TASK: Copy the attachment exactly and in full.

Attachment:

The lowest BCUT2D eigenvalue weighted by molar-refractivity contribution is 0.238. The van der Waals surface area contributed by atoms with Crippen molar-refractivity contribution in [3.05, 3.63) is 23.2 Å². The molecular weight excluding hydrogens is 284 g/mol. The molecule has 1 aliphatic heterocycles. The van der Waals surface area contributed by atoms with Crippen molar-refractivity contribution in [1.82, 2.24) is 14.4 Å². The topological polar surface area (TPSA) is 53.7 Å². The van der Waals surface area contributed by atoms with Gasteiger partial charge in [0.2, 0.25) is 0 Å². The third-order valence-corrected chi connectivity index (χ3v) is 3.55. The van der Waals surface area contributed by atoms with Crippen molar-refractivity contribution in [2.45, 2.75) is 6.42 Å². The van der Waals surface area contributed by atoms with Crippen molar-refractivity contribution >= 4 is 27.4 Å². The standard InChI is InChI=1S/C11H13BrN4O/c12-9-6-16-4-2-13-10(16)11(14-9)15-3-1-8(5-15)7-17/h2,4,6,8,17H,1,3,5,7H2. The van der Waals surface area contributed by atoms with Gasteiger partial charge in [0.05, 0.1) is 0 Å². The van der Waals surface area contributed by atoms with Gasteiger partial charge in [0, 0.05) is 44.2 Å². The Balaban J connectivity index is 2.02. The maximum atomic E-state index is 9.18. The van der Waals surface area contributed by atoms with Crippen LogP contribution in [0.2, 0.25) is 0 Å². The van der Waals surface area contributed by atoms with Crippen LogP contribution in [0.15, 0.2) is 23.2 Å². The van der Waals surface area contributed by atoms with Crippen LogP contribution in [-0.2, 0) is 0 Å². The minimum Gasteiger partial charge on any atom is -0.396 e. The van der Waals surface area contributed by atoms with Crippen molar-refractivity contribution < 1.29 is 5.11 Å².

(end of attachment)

The lowest BCUT2D eigenvalue weighted by molar-refractivity contribution is 0.238. The van der Waals surface area contributed by atoms with Crippen molar-refractivity contribution in [3.05, 3.63) is 23.2 Å². The molecular weight excluding hydrogens is 284 g/mol. The molecule has 1 aliphatic heterocycles. The van der Waals surface area contributed by atoms with Crippen molar-refractivity contribution in [1.82, 2.24) is 14.4 Å². The topological polar surface area (TPSA) is 53.7 Å². The van der Waals surface area contributed by atoms with Gasteiger partial charge in [0.2, 0.25) is 0 Å². The third-order valence-corrected chi connectivity index (χ3v) is 3.55. The van der Waals surface area contributed by atoms with Crippen molar-refractivity contribution in [2.45, 2.75) is 6.42 Å². The van der Waals surface area contributed by atoms with Crippen molar-refractivity contribution >= 4 is 27.4 Å². The standard InChI is InChI=1S/C11H13BrN4O/c12-9-6-16-4-2-13-10(16)11(14-9)15-3-1-8(5-15)7-17/h2,4,6,8,17H,1,3,5,7H2. The van der Waals surface area contributed by atoms with Gasteiger partial charge in [0.05, 0.1) is 0 Å². The van der Waals surface area contributed by atoms with Gasteiger partial charge in [0, 0.05) is 44.2 Å². The Balaban J connectivity index is 2.02. The maximum atomic E-state index is 9.18. The van der Waals surface area contributed by atoms with Crippen LogP contribution in [0.2, 0.25) is 0 Å². The van der Waals surface area contributed by atoms with Crippen LogP contribution in [0.15, 0.2) is 23.2 Å². The van der Waals surface area contributed by atoms with Crippen LogP contribution in [-0.2, 0) is 0 Å². The minimum Gasteiger partial charge on any atom is -0.396 e. The van der Waals surface area contributed by atoms with Crippen molar-refractivity contribution < 1.29 is 5.11 Å².